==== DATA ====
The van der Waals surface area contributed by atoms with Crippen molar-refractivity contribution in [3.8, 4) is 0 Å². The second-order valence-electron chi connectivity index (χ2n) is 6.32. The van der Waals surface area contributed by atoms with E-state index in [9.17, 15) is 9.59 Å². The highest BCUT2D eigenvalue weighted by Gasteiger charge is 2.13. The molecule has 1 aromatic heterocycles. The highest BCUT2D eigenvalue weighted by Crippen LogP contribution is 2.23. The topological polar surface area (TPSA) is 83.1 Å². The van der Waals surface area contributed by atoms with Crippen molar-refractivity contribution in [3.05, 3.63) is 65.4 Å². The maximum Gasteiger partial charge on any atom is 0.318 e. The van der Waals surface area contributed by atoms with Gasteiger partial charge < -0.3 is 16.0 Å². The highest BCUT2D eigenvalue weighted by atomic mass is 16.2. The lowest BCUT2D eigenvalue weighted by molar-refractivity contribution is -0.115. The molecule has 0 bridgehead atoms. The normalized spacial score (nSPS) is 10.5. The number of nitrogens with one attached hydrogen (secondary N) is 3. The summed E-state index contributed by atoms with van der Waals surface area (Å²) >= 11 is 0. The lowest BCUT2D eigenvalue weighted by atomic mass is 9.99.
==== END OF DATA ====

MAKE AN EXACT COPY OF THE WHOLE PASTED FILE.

The van der Waals surface area contributed by atoms with Crippen molar-refractivity contribution in [3.8, 4) is 0 Å². The second-order valence-electron chi connectivity index (χ2n) is 6.32. The van der Waals surface area contributed by atoms with E-state index in [9.17, 15) is 9.59 Å². The highest BCUT2D eigenvalue weighted by Gasteiger charge is 2.13. The molecule has 1 aromatic heterocycles. The highest BCUT2D eigenvalue weighted by Crippen LogP contribution is 2.23. The topological polar surface area (TPSA) is 83.1 Å². The van der Waals surface area contributed by atoms with Crippen molar-refractivity contribution in [3.05, 3.63) is 65.4 Å². The maximum Gasteiger partial charge on any atom is 0.318 e. The van der Waals surface area contributed by atoms with Gasteiger partial charge < -0.3 is 16.0 Å². The highest BCUT2D eigenvalue weighted by atomic mass is 16.2. The lowest BCUT2D eigenvalue weighted by molar-refractivity contribution is -0.115. The molecule has 0 bridgehead atoms. The normalized spacial score (nSPS) is 10.5. The number of nitrogens with one attached hydrogen (secondary N) is 3. The summed E-state index contributed by atoms with van der Waals surface area (Å²) >= 11 is 0. The lowest BCUT2D eigenvalue weighted by atomic mass is 9.99.